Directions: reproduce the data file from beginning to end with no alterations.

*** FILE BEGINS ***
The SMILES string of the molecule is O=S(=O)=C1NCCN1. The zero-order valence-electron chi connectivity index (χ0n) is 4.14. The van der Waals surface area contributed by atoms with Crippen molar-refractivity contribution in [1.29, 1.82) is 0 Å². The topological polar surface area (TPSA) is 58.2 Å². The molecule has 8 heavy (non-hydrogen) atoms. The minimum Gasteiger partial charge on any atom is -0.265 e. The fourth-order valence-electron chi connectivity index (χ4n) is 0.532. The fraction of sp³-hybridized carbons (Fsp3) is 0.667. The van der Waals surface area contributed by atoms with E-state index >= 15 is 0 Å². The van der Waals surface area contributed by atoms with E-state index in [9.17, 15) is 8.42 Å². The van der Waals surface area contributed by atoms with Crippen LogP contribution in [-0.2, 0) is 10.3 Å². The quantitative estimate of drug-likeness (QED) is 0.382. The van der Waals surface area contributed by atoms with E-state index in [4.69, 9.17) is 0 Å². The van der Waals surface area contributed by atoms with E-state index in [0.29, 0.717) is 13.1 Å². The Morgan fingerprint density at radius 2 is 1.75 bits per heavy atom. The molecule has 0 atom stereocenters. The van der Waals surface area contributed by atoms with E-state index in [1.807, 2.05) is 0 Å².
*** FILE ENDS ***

The SMILES string of the molecule is O=S(=O)=C1NCCN1. The zero-order valence-electron chi connectivity index (χ0n) is 4.14. The van der Waals surface area contributed by atoms with Crippen molar-refractivity contribution in [1.29, 1.82) is 0 Å². The topological polar surface area (TPSA) is 58.2 Å². The molecule has 8 heavy (non-hydrogen) atoms. The minimum Gasteiger partial charge on any atom is -0.265 e. The fourth-order valence-electron chi connectivity index (χ4n) is 0.532. The fraction of sp³-hybridized carbons (Fsp3) is 0.667. The van der Waals surface area contributed by atoms with E-state index >= 15 is 0 Å². The van der Waals surface area contributed by atoms with E-state index in [9.17, 15) is 8.42 Å². The van der Waals surface area contributed by atoms with Crippen LogP contribution in [-0.2, 0) is 10.3 Å². The quantitative estimate of drug-likeness (QED) is 0.382. The van der Waals surface area contributed by atoms with E-state index in [4.69, 9.17) is 0 Å². The van der Waals surface area contributed by atoms with E-state index in [0.29, 0.717) is 13.1 Å². The Morgan fingerprint density at radius 2 is 1.75 bits per heavy atom. The molecule has 0 atom stereocenters. The van der Waals surface area contributed by atoms with E-state index in [1.807, 2.05) is 0 Å².